Carlos Alcaraz, in the first Wimbledon final played, conquers the title at the All England Club. The Spanish tennis player wins a crazy match against the 7-times champion Novak Djokovic, in five sets: 1-6, 7-6, 6-1, 3-6, 6-4 is the final result.
After twenty years of domination by the Fab Four, a new player is preparing to wear the crown of England on his head. He also does it early: because Carlos Alcaraz forges ahead in every match he plays, even at Wimbledon. The world number one is, in fact, the third youngest player in history to win Wimbledon.
He does it at the age of 20 years and 72 days. Before them, there are two other youngsters who have imposed themselves on this tournament.
Carlos Alcaraz writes history: he is the 3rd youngest Wimbledon champion
Unbeatable Boris Becker, when back in 1985, at the age of 17 years and 228 days, he conquered the first title at the All England Club beating Kevin Curren.
He will repeat himself the following year, at the age of 18, this time beating Ivan Lendl in the final. Second place in this ranking goes to Bjorn Borg, who precedes Alcaraz for only a matter of days. In 1976, he defeated Ilie Nastase in the final at the age of 20 years and 27 days.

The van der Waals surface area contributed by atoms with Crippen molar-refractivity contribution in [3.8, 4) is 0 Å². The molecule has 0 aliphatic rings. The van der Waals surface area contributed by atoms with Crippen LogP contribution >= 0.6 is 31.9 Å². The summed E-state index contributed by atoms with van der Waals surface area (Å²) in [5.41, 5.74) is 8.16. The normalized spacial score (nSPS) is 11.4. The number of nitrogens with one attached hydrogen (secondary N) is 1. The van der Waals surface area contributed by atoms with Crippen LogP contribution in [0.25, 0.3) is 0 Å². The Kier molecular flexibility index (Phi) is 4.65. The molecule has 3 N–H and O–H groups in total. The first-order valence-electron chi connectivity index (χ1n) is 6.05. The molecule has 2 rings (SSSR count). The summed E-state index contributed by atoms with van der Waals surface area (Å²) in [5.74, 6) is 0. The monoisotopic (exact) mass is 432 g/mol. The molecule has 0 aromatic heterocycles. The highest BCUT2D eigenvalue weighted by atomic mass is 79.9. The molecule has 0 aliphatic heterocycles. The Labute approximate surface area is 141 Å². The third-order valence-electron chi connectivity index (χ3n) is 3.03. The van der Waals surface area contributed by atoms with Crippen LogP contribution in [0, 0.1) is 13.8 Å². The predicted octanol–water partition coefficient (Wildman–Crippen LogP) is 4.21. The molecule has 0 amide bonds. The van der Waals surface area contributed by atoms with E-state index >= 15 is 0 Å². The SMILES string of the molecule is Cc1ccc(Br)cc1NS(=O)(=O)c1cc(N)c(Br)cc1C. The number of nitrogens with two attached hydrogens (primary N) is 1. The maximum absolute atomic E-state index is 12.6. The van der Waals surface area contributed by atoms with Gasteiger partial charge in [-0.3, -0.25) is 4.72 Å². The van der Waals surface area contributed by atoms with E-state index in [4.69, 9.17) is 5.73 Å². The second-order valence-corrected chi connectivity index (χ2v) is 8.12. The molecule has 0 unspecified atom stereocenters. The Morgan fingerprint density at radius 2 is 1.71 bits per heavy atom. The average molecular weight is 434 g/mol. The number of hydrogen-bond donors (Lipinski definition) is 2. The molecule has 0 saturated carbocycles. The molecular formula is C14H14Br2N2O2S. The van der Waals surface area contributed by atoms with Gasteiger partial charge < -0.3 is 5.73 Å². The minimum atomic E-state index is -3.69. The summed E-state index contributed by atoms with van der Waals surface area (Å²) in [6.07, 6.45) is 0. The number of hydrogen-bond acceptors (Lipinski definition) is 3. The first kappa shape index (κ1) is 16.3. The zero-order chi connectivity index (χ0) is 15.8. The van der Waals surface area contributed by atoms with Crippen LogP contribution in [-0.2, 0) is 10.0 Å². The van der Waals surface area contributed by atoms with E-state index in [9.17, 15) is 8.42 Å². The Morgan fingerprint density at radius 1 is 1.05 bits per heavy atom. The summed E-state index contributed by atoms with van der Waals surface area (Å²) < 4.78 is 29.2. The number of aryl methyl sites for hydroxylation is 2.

The names that the number one in the world puts behind him are also illustrious. They were a year older both Lleyton Hewitt and Jimmy Connors when they won their first Wimbledon titles: the Australian in 2002 against David Nalbandian; the second against Ken Rosewall in 1974.
Alcaraz, therefore, continues to break precocity records: he also does it at Wimbledon. The Serbian tennis player, on the other hand, hadn't lost on Wimbledon Center Court for 10 years: it was 2013, Andy Murray was on the other side of the net.
On that occasion, Andy won his first title at Church Road, breaking a 77-year fast since a male British tennis player (Fred Perry) last won at the Championships.
3 - Carlos Alcaraz is the third youngest player in the Open Era to secure his first Men’s Singles title in Wimbledon - older only than Boris Becker (in 1985) and Björn Borg (1976).